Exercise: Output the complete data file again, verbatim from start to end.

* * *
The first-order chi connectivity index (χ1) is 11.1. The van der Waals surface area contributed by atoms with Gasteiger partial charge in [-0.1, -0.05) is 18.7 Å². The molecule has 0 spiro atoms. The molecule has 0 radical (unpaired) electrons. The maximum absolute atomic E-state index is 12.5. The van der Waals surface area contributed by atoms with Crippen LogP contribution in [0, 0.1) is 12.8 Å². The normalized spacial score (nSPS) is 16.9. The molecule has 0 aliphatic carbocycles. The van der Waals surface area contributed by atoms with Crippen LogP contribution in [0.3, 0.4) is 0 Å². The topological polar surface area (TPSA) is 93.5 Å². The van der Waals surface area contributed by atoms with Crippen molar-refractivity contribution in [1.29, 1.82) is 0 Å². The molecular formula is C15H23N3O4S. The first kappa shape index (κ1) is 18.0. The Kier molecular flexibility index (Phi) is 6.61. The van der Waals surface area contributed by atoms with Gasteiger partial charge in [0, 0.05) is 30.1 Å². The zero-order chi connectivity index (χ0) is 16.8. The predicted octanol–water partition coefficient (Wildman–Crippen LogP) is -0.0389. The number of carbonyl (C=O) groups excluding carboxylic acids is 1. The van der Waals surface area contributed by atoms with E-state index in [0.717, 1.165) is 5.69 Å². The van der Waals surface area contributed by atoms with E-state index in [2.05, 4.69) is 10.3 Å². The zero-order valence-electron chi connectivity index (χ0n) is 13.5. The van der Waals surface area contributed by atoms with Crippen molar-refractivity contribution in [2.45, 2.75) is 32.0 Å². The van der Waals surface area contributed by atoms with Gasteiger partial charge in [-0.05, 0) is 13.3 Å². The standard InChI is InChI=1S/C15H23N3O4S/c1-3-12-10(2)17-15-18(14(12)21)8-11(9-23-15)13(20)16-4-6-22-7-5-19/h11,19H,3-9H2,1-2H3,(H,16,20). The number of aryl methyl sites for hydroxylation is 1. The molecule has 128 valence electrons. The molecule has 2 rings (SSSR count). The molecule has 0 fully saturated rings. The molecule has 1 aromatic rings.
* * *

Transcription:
The first-order chi connectivity index (χ1) is 11.1. The van der Waals surface area contributed by atoms with Gasteiger partial charge in [-0.1, -0.05) is 18.7 Å². The molecule has 0 spiro atoms. The molecule has 0 radical (unpaired) electrons. The maximum absolute atomic E-state index is 12.5. The van der Waals surface area contributed by atoms with Crippen LogP contribution in [0, 0.1) is 12.8 Å². The normalized spacial score (nSPS) is 16.9. The molecule has 0 aliphatic carbocycles. The van der Waals surface area contributed by atoms with Crippen LogP contribution in [0.3, 0.4) is 0 Å². The topological polar surface area (TPSA) is 93.5 Å². The van der Waals surface area contributed by atoms with Crippen molar-refractivity contribution in [1.29, 1.82) is 0 Å². The molecular formula is C15H23N3O4S. The first kappa shape index (κ1) is 18.0. The Kier molecular flexibility index (Phi) is 6.61. The van der Waals surface area contributed by atoms with Gasteiger partial charge in [0, 0.05) is 30.1 Å². The zero-order chi connectivity index (χ0) is 16.8. The predicted octanol–water partition coefficient (Wildman–Crippen LogP) is -0.0389. The number of carbonyl (C=O) groups excluding carboxylic acids is 1. The van der Waals surface area contributed by atoms with E-state index in [0.717, 1.165) is 5.69 Å². The van der Waals surface area contributed by atoms with E-state index in [2.05, 4.69) is 10.3 Å². The zero-order valence-electron chi connectivity index (χ0n) is 13.5. The van der Waals surface area contributed by atoms with Crippen molar-refractivity contribution in [2.45, 2.75) is 32.0 Å². The van der Waals surface area contributed by atoms with Gasteiger partial charge in [-0.05, 0) is 13.3 Å². The standard InChI is InChI=1S/C15H23N3O4S/c1-3-12-10(2)17-15-18(14(12)21)8-11(9-23-15)13(20)16-4-6-22-7-5-19/h11,19H,3-9H2,1-2H3,(H,16,20). The number of aryl methyl sites for hydroxylation is 1. The molecule has 128 valence electrons. The molecule has 2 rings (SSSR count). The molecule has 0 fully saturated rings. The molecule has 1 aromatic rings.